Litmus Road


ashley marie pike photo by rena kossatz

“Do you understand, you piece of shit?” one character asks another in Litmus Road, playing at the Bus Stop Theatre until Sunday as part of the Queer Acts Festival. One almost feels as though playwright Evan Brown were addressing the audience directly.

Somewhere in the realm of 1984 and V for Vendetta is Brown’s science fiction dystopian world where the quest for Artificial Intelligence has led to a genocide of homosexuals as doctors seek to cure them by genetically re-programming them and turning them (basically) into once-human Sims characters, who are then abused and manipulated for the sport of the doctors. Brown throws in references to the homosexual Father of Computer Science Alan Turing along with a process by which the audience is never quite sure whether the characters are entirely human or not, nor where they are in time, or how far along they are in their “re-programming” journey.

Brown has some fantastic and fascinating ideas here, along with some well-written dialogue, yet as a whole the play is problematic in its construction. Firstly, Brown makes consistent use of Brecht’s Alienation Effect, not allowing the audience to connect to any of the characters and thus making it difficult for one to care very deeply about them. One would assume this was meant so that the audience would be encouraged to look at the play intellectually, as opposed to emotionally. Yet, this too is difficult. Brown reveals his information to his audience slowly and through convoluted twists and turns that are confusing and vague so the audience spends much of the play just simply trying to grasp what exactly is going on. Sadly, there is no moment where the audience, triumphant, is able to put the last piece of the mystery in place and come to a communal revelation. Instead Garry Williams’ character finally gives the audience the answers they have been seeking. At this point it is too much exposition, far too late. And, to what effect? If we are supposed to be thinking critically about the historical extermination of people based on their sexual orientation what is different about this fictional genocide that we are meant to be considering? What new insights into genocide and homophobia and why it is wrong is Brown offering us? Why, then, aren’t we allowed to be invested in the human lives that are at stake here? Why does Brown do everything in his power to make all his characters untouchable robots? If we are meant to see the parallels between Artificial Intelligence in our own society, Sims characters and Siri, for example, the stakes of Hugo Dann’s evil, fascist mastermind need to much higher so that we care about this dystopic world as though it could be our own future, rather than being entirely alienated from it.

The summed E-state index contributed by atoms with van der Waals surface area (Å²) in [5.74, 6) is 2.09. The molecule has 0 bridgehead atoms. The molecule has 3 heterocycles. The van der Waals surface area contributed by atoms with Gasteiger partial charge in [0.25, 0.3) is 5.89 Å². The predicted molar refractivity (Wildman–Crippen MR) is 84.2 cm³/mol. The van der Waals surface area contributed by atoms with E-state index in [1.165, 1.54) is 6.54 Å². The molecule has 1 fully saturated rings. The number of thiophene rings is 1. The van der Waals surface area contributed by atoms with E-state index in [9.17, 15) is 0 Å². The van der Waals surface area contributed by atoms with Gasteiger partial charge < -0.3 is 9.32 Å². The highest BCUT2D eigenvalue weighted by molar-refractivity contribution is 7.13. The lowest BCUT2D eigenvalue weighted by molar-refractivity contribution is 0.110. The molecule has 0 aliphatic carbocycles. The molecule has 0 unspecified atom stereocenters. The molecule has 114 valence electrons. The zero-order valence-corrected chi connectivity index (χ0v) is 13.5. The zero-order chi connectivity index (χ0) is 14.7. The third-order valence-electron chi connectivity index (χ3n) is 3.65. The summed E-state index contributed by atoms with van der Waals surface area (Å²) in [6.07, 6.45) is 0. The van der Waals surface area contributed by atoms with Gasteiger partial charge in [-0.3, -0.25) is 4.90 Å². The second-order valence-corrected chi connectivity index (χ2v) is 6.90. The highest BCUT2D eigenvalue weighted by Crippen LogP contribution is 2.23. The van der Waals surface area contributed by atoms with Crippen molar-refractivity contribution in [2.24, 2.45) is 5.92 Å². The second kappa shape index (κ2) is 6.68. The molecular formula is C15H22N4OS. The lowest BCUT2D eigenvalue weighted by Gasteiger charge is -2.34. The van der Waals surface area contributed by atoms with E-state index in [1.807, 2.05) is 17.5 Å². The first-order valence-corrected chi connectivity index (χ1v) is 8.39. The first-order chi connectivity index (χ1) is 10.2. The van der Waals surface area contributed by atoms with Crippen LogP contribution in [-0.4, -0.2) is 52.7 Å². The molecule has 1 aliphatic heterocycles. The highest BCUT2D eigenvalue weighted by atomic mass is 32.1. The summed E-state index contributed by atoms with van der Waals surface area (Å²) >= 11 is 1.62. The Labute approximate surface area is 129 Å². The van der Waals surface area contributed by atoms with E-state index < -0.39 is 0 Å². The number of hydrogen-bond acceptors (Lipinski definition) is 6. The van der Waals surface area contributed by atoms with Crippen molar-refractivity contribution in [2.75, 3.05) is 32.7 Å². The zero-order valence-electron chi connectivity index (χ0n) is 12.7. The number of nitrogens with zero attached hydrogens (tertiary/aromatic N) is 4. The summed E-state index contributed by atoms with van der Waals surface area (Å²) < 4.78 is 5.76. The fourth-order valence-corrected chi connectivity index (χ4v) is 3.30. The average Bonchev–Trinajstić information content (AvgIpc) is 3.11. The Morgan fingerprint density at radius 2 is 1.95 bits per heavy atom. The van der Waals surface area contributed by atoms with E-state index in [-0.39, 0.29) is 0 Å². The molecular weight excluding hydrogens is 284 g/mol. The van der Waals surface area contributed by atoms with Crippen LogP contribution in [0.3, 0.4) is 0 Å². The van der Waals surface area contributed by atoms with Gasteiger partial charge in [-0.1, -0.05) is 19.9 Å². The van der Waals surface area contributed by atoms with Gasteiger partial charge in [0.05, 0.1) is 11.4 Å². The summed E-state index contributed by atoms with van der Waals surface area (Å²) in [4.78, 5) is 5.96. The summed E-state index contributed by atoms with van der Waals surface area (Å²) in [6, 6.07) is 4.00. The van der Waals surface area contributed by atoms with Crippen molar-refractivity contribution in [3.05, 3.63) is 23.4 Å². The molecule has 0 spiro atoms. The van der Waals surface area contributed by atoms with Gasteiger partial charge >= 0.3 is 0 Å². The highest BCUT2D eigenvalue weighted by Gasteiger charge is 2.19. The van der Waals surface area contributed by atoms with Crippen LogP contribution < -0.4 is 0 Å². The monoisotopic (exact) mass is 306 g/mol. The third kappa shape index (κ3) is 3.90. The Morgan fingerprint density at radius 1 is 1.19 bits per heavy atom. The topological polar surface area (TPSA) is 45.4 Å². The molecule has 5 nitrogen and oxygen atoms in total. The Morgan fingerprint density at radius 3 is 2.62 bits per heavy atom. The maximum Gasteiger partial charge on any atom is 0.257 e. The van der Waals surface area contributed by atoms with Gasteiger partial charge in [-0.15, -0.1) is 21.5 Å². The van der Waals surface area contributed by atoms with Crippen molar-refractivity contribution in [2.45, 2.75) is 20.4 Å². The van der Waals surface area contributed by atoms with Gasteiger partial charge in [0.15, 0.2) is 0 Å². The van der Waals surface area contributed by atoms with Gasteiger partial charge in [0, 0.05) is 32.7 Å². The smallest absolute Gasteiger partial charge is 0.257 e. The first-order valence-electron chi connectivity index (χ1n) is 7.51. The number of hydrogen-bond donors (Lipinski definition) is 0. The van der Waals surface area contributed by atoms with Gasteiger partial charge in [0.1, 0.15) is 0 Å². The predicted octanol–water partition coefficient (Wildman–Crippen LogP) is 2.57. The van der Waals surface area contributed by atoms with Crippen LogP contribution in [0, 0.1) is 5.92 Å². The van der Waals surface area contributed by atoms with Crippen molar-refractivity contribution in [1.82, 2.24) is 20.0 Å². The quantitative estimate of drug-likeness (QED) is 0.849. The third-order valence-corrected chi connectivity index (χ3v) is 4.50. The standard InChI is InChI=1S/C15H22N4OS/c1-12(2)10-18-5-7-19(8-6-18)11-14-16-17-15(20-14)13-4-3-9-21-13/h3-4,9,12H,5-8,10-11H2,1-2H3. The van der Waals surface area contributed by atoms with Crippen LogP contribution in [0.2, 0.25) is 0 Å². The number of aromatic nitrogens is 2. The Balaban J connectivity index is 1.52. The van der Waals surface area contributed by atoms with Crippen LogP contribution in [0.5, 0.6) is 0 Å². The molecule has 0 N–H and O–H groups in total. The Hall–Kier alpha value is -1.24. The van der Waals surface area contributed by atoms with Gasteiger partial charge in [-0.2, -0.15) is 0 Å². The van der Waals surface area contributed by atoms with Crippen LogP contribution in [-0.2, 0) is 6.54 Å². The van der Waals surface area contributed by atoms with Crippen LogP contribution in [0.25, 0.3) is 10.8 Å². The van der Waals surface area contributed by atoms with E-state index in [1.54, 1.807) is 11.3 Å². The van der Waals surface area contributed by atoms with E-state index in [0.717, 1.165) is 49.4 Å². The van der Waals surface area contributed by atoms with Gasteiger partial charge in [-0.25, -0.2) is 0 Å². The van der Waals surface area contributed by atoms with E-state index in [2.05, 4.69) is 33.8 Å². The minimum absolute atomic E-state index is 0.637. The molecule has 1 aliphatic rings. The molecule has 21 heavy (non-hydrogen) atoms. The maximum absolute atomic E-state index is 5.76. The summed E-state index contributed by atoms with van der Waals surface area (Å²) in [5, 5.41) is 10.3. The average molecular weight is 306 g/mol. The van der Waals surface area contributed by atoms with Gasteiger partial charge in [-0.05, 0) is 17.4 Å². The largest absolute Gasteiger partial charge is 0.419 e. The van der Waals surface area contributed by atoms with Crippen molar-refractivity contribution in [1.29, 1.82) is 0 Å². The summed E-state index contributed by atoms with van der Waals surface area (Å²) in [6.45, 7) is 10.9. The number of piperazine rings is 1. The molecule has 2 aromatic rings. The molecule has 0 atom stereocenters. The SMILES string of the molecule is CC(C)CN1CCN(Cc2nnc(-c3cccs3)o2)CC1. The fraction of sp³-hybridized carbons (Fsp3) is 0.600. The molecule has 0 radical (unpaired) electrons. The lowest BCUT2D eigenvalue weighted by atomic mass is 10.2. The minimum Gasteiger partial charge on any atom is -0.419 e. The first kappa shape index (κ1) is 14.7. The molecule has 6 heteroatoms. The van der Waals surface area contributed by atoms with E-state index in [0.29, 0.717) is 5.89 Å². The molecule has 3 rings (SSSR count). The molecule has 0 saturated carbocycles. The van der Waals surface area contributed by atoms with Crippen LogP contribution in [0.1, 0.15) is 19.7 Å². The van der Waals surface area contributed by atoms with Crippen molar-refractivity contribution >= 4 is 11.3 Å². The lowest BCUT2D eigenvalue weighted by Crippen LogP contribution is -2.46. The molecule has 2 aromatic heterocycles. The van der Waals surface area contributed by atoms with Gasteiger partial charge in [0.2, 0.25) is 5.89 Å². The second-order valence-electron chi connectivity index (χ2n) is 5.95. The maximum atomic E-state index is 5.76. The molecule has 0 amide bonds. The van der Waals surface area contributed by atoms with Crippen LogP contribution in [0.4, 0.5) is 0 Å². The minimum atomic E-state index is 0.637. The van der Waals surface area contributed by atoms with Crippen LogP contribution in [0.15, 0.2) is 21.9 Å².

There are lots of interesting moments in this play, some quite jarring, like a robot dance to “Blue Moon,” and the company of actors are throwing every ounce of their commitment and talent to trying to make their characters live under very complex circumstances. Often, Brown’s plays remind me of T.S. Eliot poems. The Wasteland is a classic of the literary cannon: intellectual, poetic, insightful and smart, but there’s probably a reason it doesn’t often get adapted for the stage.

Litmus Road plays at the Bus Stop Theatre (2203 Gottingen Street) Saturday and Sunday at 7:30pm as part of the Queer Acts Festival and Halifax Pride. All shows $12 Regular, $10 Student, Seniors, Underwaged. Festival Pass – $35 
BUY TICKETS ONLINE HERE or visit the box office at The Bus Stop Theatre, 2203 Gottingen St.

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